But fear not! There's still hope!

Or maybe do fear a little bit, if that's the kind of motivation that you need to make sustainable environmental changes in your life or to urge President Obama to take action before it gets too late. Because we seriously need to do something — and fast.

Here's a little more information, courtesy of National Geographic.

Courtesy of Tiffany Obi
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With the COVID-19 pandemic upending her community, Brooklyn-based singer Tiffany Obi turned to healing those who had lost loved ones the way she knew best — through music.

Obi quickly ran into one glaring issue as she began performing solo at memorials. Many of the venues where she performed didn't have the proper equipment for her to play a recorded song to accompany her singing. Often called on to perform the day before a service, Obi couldn't find any pianists to play with her on such short notice.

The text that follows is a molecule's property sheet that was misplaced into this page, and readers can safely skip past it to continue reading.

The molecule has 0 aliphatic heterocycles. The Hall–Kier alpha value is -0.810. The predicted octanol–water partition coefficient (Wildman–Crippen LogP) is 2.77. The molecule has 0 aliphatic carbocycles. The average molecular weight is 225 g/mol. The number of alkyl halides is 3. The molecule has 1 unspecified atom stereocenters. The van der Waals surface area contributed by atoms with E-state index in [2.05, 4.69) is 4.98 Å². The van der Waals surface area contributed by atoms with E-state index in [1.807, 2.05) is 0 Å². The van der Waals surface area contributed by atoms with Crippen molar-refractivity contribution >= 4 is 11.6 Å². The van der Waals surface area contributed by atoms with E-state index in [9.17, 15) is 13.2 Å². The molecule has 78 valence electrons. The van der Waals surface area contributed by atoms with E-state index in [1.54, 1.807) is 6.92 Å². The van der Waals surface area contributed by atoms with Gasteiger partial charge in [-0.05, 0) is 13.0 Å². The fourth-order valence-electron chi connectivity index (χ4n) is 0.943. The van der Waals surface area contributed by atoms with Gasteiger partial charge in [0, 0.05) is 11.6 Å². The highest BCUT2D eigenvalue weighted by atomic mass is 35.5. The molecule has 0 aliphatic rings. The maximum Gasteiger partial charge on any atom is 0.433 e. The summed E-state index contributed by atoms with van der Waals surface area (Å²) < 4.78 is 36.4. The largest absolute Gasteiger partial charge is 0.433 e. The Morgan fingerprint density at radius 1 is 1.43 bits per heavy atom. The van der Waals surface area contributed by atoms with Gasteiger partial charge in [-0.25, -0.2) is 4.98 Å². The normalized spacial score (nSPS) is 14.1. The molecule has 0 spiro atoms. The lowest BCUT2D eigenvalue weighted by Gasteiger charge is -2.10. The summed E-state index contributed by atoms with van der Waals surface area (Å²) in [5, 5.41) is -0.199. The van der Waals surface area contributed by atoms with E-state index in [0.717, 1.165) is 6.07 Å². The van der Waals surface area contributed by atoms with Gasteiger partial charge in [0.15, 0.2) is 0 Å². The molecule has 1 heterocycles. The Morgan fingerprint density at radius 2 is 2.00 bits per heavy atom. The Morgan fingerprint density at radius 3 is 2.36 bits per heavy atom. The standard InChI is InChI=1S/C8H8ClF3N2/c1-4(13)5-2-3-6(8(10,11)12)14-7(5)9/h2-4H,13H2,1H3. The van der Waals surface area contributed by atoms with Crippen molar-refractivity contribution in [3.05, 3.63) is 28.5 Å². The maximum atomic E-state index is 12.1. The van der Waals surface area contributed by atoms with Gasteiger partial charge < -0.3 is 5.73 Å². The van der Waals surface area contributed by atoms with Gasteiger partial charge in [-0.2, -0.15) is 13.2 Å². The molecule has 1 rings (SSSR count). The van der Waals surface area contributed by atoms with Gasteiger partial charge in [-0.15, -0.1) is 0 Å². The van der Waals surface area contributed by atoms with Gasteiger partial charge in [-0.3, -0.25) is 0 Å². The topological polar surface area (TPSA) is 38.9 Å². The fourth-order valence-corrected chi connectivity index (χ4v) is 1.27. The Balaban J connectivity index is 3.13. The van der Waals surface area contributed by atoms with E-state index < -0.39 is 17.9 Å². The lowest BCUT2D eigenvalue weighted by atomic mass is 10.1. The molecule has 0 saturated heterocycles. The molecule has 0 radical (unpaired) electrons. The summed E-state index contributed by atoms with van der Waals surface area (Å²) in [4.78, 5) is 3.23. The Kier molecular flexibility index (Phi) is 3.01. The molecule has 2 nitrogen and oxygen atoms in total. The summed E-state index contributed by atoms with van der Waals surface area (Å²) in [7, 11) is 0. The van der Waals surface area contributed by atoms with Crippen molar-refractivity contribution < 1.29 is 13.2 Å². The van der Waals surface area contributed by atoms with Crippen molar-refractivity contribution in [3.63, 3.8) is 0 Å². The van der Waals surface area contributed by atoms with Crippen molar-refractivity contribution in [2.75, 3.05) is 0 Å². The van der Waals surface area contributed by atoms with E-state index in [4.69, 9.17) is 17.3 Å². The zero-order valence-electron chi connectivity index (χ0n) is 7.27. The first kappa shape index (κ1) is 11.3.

As she looked at the empty piano at a recent performance, Obi's had a revelation.

"Music just makes everything better," Obi said. "If there was an app to bring musicians together on short notice, we could bring so much joy to the people at those memorials."

Using the coding skills she gained at Pursuit — a rigorous, four-year intensive program that trains adults from underserved backgrounds and no prior experience in programming — Obi turned this market gap into the very first app she created.

She worked alongside four other Pursuit Fellows to build In Tune, an app that connects musicians in close proximity to foster opportunities for collaboration.

When she learned about and applied to Pursuit, Obi was eager to be a part of Pursuit's vision to empower their Fellows to build successful careers in tech. Pursuit's Fellows are representative of the community they want to build: 50% women, 70% Black or Latinx, 40% immigrant, 60% non-Bachelor's degree holders, and more than 50% are public assistance recipients.

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Yesterday I was perusing comments on an Upworthy article about Joe Biden comforting the son of a Parkland shooting victim and immediately had flashbacks to the lead-up of the 2016 election. In describing former vice President Biden, some commenters were using the words "criminal," "corrupt," and "pedophile—exactly the same words people used to describe Hillary Clinton in 2016.